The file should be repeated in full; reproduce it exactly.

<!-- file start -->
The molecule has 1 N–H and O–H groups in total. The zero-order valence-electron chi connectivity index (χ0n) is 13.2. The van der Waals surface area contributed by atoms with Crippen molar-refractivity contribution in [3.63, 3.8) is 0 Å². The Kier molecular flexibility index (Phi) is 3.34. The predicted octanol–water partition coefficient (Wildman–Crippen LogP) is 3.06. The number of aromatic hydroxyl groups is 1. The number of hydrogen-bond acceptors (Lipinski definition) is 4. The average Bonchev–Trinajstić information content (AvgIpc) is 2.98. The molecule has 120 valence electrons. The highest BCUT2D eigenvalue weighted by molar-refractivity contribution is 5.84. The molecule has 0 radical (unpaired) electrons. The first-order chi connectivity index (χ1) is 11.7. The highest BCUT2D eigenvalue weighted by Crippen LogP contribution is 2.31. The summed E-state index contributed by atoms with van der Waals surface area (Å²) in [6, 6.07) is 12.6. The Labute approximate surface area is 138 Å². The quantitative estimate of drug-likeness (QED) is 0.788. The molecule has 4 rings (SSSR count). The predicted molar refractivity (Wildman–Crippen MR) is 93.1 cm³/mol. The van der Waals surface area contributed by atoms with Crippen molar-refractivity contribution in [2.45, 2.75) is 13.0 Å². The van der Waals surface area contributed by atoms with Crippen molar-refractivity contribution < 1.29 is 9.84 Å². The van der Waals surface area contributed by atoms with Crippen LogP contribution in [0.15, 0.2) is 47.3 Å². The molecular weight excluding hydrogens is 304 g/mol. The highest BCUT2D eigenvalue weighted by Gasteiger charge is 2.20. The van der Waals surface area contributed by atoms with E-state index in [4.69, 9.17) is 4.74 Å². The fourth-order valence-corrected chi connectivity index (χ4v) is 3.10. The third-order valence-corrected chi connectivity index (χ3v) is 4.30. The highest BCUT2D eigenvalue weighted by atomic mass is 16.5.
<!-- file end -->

The molecule has 1 N–H and O–H groups in total. The zero-order valence-electron chi connectivity index (χ0n) is 13.2. The van der Waals surface area contributed by atoms with Crippen molar-refractivity contribution in [3.63, 3.8) is 0 Å². The Kier molecular flexibility index (Phi) is 3.34. The predicted octanol–water partition coefficient (Wildman–Crippen LogP) is 3.06. The number of aromatic hydroxyl groups is 1. The number of hydrogen-bond acceptors (Lipinski definition) is 4. The average Bonchev–Trinajstić information content (AvgIpc) is 2.98. The molecule has 120 valence electrons. The highest BCUT2D eigenvalue weighted by molar-refractivity contribution is 5.84. The molecule has 0 radical (unpaired) electrons. The first-order chi connectivity index (χ1) is 11.7. The highest BCUT2D eigenvalue weighted by Crippen LogP contribution is 2.31. The summed E-state index contributed by atoms with van der Waals surface area (Å²) in [6, 6.07) is 12.6. The Labute approximate surface area is 138 Å². The quantitative estimate of drug-likeness (QED) is 0.788. The molecule has 4 rings (SSSR count). The predicted molar refractivity (Wildman–Crippen MR) is 93.1 cm³/mol. The van der Waals surface area contributed by atoms with Crippen molar-refractivity contribution in [2.45, 2.75) is 13.0 Å². The van der Waals surface area contributed by atoms with Crippen molar-refractivity contribution < 1.29 is 9.84 Å². The van der Waals surface area contributed by atoms with Crippen LogP contribution in [0.15, 0.2) is 47.3 Å². The molecular weight excluding hydrogens is 304 g/mol. The highest BCUT2D eigenvalue weighted by Gasteiger charge is 2.20. The van der Waals surface area contributed by atoms with E-state index in [4.69, 9.17) is 4.74 Å². The fourth-order valence-corrected chi connectivity index (χ4v) is 3.10. The third-order valence-corrected chi connectivity index (χ3v) is 4.30. The highest BCUT2D eigenvalue weighted by atomic mass is 16.5.